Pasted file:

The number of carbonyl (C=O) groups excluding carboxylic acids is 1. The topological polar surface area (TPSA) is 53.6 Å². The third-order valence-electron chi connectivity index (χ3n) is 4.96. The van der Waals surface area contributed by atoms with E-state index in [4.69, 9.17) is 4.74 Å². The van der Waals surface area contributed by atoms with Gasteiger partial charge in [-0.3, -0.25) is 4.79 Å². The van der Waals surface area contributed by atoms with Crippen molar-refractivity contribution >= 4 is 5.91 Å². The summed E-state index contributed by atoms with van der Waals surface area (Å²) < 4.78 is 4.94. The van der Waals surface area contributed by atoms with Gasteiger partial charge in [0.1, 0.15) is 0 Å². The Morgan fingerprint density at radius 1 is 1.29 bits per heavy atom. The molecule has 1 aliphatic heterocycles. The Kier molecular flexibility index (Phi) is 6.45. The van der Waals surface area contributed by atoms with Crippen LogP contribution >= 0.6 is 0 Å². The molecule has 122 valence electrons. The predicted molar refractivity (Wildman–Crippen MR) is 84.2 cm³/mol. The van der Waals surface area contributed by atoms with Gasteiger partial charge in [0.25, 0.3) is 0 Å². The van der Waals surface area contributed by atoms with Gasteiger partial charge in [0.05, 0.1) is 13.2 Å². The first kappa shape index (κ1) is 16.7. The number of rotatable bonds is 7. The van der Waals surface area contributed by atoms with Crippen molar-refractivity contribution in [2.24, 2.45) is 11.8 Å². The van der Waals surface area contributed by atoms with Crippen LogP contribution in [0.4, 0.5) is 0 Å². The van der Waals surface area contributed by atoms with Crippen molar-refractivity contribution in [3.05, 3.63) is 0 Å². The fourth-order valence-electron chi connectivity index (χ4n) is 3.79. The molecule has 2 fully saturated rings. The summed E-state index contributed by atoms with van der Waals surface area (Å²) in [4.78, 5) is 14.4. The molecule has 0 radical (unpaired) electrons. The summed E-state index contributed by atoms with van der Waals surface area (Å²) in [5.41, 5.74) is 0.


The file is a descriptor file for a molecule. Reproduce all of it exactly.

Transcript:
The number of carbonyl (C=O) groups excluding carboxylic acids is 1. The topological polar surface area (TPSA) is 53.6 Å². The third-order valence-electron chi connectivity index (χ3n) is 4.96. The van der Waals surface area contributed by atoms with E-state index in [4.69, 9.17) is 4.74 Å². The van der Waals surface area contributed by atoms with Gasteiger partial charge in [-0.3, -0.25) is 4.79 Å². The van der Waals surface area contributed by atoms with Crippen molar-refractivity contribution >= 4 is 5.91 Å². The summed E-state index contributed by atoms with van der Waals surface area (Å²) < 4.78 is 4.94. The van der Waals surface area contributed by atoms with Gasteiger partial charge in [0.1, 0.15) is 0 Å². The Morgan fingerprint density at radius 1 is 1.29 bits per heavy atom. The molecule has 1 aliphatic heterocycles. The Kier molecular flexibility index (Phi) is 6.45. The van der Waals surface area contributed by atoms with Crippen LogP contribution >= 0.6 is 0 Å². The molecule has 122 valence electrons. The predicted molar refractivity (Wildman–Crippen MR) is 84.2 cm³/mol. The van der Waals surface area contributed by atoms with Gasteiger partial charge in [0.25, 0.3) is 0 Å². The van der Waals surface area contributed by atoms with Gasteiger partial charge in [0.05, 0.1) is 13.2 Å². The first kappa shape index (κ1) is 16.7. The number of rotatable bonds is 7. The van der Waals surface area contributed by atoms with Crippen molar-refractivity contribution in [2.24, 2.45) is 11.8 Å². The van der Waals surface area contributed by atoms with Crippen LogP contribution in [0.4, 0.5) is 0 Å². The van der Waals surface area contributed by atoms with Crippen molar-refractivity contribution in [3.05, 3.63) is 0 Å². The fourth-order valence-electron chi connectivity index (χ4n) is 3.79. The molecule has 2 fully saturated rings. The summed E-state index contributed by atoms with van der Waals surface area (Å²) in [4.78, 5) is 14.4. The molecule has 0 radical (unpaired) electrons. The summed E-state index contributed by atoms with van der Waals surface area (Å²) in [5.41, 5.74) is 0.